UN chief urges Yemen’s warring parties to extend truce

UNITED NATIONS (AP) – The UN special envoy to Yemen blamed the Houthi rebels for not extending a six-month ceasefire and called on the warring parties to show “leadership, compromise and flexibility” and urgently agreement that brought the longest period of calm in Yemen since the devastating civil war began in 2014.

Hans Grundberg told the UN Security Council that after important recent talks with regional partners in Abu Dhabi and Oman’s capital Muscat, he personally believes that “there is an opportunity for the parties to reach an agreement”.

The initial two-month truce agreed on April 2 by the internationally recognized government of Yemen and the Iranian-backed Houthi rebels was extended twice, until October 2. increased war risk.”

The UN envoy outlined his proposal to extend and extend the ceasefire by six months.

The proposal included the continued cessation of offensive military operations, a transparent “mechanism” to pay civil servant salaries and pensions, the phased opening of roads in the Houthi-blocked city of Taiz, a commitment to urgently release detainees and the setting up of ” structures” to begin negotiations for a ceasefire and an end to the conflict.

Grundberg welcomed the restraint of both sides since the ceasefire expired, saying there has been no major military escalation, “only sporadic exchanges of artillery and small arms in frontline areas in Taiz, Marib, Hodeida and Dhale.”

He said the results of the ceasefire “should not be underestimated”: a 60% drop in casualties, 56 commercial flights carrying nearly 27,000 passengers, a tripling of fuel products delivered to Hodeida ports by 2021, and facing meetings of the parties under the auspices of the UN on military de-escalation and road openings in Taiz and other governorates.”

Yemen has been embroiled in civil war since 2014, when the Houthis took Sanaa and much of the northern part of the country, forcing the government to flee south and then to Saudi Arabia. A Saudi Arabia-led coalition, which included the United Arab Emirates and backed by the United States at the time, went into war months later to bring the government back to power.

The conflict sparked one of the worst humanitarian crises in the world, turning into a regional proxy war in recent years. More than 150,000 people have been killed, including more than 14,500 civilians.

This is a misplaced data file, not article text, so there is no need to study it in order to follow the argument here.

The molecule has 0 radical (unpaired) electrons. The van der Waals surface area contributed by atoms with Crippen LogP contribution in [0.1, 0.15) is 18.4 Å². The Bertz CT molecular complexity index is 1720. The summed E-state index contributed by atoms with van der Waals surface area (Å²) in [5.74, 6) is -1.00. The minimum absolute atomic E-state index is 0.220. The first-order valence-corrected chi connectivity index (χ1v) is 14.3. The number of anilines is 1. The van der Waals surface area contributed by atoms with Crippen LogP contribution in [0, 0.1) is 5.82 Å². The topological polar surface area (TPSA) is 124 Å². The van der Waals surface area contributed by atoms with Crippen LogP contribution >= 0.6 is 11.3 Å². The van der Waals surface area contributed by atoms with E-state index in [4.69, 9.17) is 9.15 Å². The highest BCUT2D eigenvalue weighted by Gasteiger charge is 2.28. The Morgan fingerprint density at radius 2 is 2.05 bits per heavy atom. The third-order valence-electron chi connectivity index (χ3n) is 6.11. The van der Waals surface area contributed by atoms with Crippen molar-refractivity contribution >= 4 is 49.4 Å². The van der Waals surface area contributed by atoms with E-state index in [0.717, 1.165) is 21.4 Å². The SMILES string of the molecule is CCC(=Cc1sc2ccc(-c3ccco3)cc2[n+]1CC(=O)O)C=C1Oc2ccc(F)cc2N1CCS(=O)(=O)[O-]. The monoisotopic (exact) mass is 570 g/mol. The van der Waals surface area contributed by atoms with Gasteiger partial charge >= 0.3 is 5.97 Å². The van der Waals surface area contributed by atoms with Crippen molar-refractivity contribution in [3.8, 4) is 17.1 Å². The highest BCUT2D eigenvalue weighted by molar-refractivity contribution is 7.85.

Deputy Secretary-General for Humanitarian Affairs Joyce Msuya told the council in a video briefing from Hodeida that she traveled for six days in Yemen and clearly saw “the havoc this conflict has wreaked upon civilians”.

“Land mines and other explosive hazards are still the leading cause of civilian casualties,” she said. “In September, 70 civilians were reported to have been killed or injured by landmines, improvised explosive devices and unexploded ordnance.”

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Msuya said civilians face many other “risks” outside the conflict, stressing that “the country’s deteriorating economy and collapsing basic services are the main drivers of people’s needs.”

“I saw markets with food and basic goods, but at prices most people just can’t afford,” she said. “I visited hospitals and schools that lack basic equipment, and met doctors and teachers who weren’t paid enough — if at all.”

On a positive note, she said, “Some gains have been made in famine prevention.”

According to new estimates released Friday, Msuya said, “17 million people will face acute food insecurity in the last three months of this year.”

“While this is still an alarmingly high number, it is 2 million people less than previous projections,” she said. “In addition, the number of people estimated to be in famine-like conditions is expected to fall from 161,000 people to zero.”

Nevertheless, Msuya said that although the UN appeal for Yemen has received $2 billion – more than half of the United States – it is still only 48% funded and urged donors to fill the gap.

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